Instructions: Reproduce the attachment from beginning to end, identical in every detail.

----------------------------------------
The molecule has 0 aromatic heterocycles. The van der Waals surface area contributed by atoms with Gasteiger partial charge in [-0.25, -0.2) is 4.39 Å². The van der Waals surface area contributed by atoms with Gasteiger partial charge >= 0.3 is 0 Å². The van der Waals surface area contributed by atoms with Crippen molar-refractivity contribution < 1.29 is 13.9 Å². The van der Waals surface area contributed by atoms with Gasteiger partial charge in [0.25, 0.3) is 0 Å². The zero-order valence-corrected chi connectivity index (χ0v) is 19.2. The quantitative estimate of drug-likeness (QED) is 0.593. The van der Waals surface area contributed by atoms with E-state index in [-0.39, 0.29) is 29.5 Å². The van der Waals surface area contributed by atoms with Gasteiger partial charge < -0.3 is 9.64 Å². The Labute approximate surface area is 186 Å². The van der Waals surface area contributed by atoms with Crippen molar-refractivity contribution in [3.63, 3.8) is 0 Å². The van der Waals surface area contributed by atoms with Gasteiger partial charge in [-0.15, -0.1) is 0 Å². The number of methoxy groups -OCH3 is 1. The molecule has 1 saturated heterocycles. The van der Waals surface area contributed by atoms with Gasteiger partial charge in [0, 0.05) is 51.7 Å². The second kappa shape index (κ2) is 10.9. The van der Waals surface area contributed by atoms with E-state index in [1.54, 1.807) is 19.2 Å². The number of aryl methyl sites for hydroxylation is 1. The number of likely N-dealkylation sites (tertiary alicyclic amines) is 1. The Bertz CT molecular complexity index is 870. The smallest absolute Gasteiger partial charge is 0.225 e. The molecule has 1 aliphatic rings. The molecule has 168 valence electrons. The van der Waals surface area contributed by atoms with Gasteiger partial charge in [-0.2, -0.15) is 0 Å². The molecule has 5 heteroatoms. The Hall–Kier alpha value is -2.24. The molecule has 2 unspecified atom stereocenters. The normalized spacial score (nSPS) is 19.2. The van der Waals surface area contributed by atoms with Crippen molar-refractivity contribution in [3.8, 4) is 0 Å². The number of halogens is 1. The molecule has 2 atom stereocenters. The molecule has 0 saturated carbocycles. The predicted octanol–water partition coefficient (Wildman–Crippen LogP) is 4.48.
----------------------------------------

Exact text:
The molecule has 0 aromatic heterocycles. The van der Waals surface area contributed by atoms with Gasteiger partial charge in [-0.25, -0.2) is 4.39 Å². The van der Waals surface area contributed by atoms with Gasteiger partial charge >= 0.3 is 0 Å². The van der Waals surface area contributed by atoms with Crippen molar-refractivity contribution < 1.29 is 13.9 Å². The van der Waals surface area contributed by atoms with Gasteiger partial charge in [0.25, 0.3) is 0 Å². The zero-order valence-corrected chi connectivity index (χ0v) is 19.2. The quantitative estimate of drug-likeness (QED) is 0.593. The van der Waals surface area contributed by atoms with E-state index in [-0.39, 0.29) is 29.5 Å². The van der Waals surface area contributed by atoms with Gasteiger partial charge < -0.3 is 9.64 Å². The Labute approximate surface area is 186 Å². The van der Waals surface area contributed by atoms with Crippen molar-refractivity contribution in [3.63, 3.8) is 0 Å². The van der Waals surface area contributed by atoms with Gasteiger partial charge in [-0.15, -0.1) is 0 Å². The number of methoxy groups -OCH3 is 1. The molecule has 1 saturated heterocycles. The van der Waals surface area contributed by atoms with Gasteiger partial charge in [0, 0.05) is 51.7 Å². The second kappa shape index (κ2) is 10.9. The van der Waals surface area contributed by atoms with E-state index in [1.54, 1.807) is 19.2 Å². The number of aryl methyl sites for hydroxylation is 1. The number of likely N-dealkylation sites (tertiary alicyclic amines) is 1. The Bertz CT molecular complexity index is 870. The smallest absolute Gasteiger partial charge is 0.225 e. The molecule has 1 aliphatic rings. The molecule has 168 valence electrons. The van der Waals surface area contributed by atoms with Gasteiger partial charge in [-0.2, -0.15) is 0 Å². The molecule has 5 heteroatoms. The Hall–Kier alpha value is -2.24. The molecule has 2 unspecified atom stereocenters. The normalized spacial score (nSPS) is 19.2. The van der Waals surface area contributed by atoms with Crippen molar-refractivity contribution in [3.8, 4) is 0 Å². The number of halogens is 1. The molecule has 2 atom stereocenters. The molecule has 0 saturated carbocycles. The predicted octanol–water partition coefficient (Wildman–Crippen LogP) is 4.48.